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Jeff Fowler (MA TESOL ’12) and Kimby Murakami (MA TESOL ’12) travelled to India to work for fellow MIIS Alum Tarana Patel’s (MA TESOL ’06) education organization, LearnEd, at Sankalchand Patel Colleges in Visnagar. They each taught two classes in the intensive English program at the college. In addition, the duo collaborated to present English for specific purposes (ESP) courses to engineering faculty.

Fowler taught English to undergraduate students with high-beginner to low-intermediate proficiency majoring in Computer Application, Business Administration, and Natural Sciences. Murakami taught undergraduate and graduate students with intermediate to advanced English proficiency majoring in Dentistry, Pharmacology, Engineering, and Computer Application. Each course incorporated a community outreach component chosen by the students. In team of two to three, students taught a 45-minute lesson to students in grades 1 through 5.

Fowler and Murakami reported that the students were enthusiastic to practice English and to share their culture with the foreign teachers. Both teachers enjoyed participating in Indian festivals (e.g., Kite Festival, Festival of Colors), exploring the ancient buildings in nearby towns, and sampling the culinary delights available in India.

Murakami heads back to India this month with MIIS alum Angie Petinos (MA TESOL ’12) to work in a 6-month teacher training program offered by LearnEd at Divine Child International School.

Spring Speaker Series starts off strong!

Barbara Sawhill gave an engaging two-hour interactive talk last Friday to TESOL/TFL students on the importance of renouncing a “multi-paged, intricately detailed, iron-clad syllabus” and replacing it with a student-centered, participatory class outline with collaborated class goals between the students and teacher. Barbara teaches Spanish at Oberlin College and is the Director of the Cooper International Language Center.

photo from: cogdogblog

Barbara renounces the old Factory Model of Education, which in her opinion lacks a context for students’ learning. This “Fordist” classoom is out of touch with the world around it and sees students as empty vessels who simply absorb and memorize, rather than experience and create.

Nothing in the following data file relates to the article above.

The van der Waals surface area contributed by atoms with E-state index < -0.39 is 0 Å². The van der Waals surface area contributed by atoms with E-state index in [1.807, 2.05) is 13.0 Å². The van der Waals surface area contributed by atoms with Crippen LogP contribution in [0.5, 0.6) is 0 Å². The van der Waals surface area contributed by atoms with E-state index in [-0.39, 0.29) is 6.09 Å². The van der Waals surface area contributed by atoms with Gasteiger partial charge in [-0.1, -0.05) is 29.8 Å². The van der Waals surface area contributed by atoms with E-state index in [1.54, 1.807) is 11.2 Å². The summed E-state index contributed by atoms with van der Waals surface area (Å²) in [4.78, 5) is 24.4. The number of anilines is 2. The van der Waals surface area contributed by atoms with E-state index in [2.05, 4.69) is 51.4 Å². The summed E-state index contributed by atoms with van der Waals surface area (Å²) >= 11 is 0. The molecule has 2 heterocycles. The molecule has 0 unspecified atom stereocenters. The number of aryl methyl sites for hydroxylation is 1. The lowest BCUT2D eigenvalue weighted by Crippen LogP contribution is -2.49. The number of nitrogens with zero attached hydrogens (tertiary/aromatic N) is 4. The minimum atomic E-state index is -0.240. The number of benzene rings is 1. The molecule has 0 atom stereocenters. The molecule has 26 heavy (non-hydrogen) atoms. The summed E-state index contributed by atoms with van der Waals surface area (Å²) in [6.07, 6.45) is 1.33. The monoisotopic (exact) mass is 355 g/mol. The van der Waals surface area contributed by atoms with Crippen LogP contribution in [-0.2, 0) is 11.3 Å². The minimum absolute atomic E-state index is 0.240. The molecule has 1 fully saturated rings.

As an educator, Barbara sees her job as “making this experience [in the classroom] as meaningful for you [the student] as possible”. She insists that as educators, we need to listen and model for students what we expect of them. As learners, we don’t need to simply find all of the answers, but learn how to create “really well-rounded, thoughtful questions”.

Four questions that Barbara asks her students at the beginning of each term are:

How do you learn?

Why are you here?

What do you want to learn?

How can we help you get there?

You can check out her work and ideas at  http://languages.oberlin.edu/lab-info/center-staff/ and http://languagelabunleashed.org/ and typical posts like http://languagelabunleashed.org/2010/03/15/the-backwards-syllabus/ Barbara introduces herself at http://vimeo.com/19050537 .You can read about her Spanish class at http://languages.oberlin.edu/courses/2010/spring/hisp205/ and http://languagelabunleashed.org/tag/hisp205/

Marciel Santos will be the next speaker this Spring, He will be talking on April 14 from 3-5 pm. Stay aware of fliers around campus for more information!

Fulbright Scholarship Awarded to TESOL Student

Teaching, travel and foreign languages are TESOL student Lindsey Bowman’s passions. Beginning in February, she’ll have the opportunity to continue to pursue them when she travels to Brazil as a Fulbright Scholar.

The Fulbright program is a prestigious, merit-based international education exchange program sponsored by the U.S. government. During her time in Brazil, Lindsey will teach future English teachers at the Universidade Estadual do Para, in Belem, a city of about two million on the banks of the Amazon estuary.

Previously, Lindsey taught English as a foreign language through Harvard University’s WorldTeach program in Colombia and studied abroad in Spain and Tanzania. She has worked extensively in the Monterey Institute’s Intensive ESL programs, as an activity coordinator, tutor, and as a teacher in a month-long exchange program with Osaka University.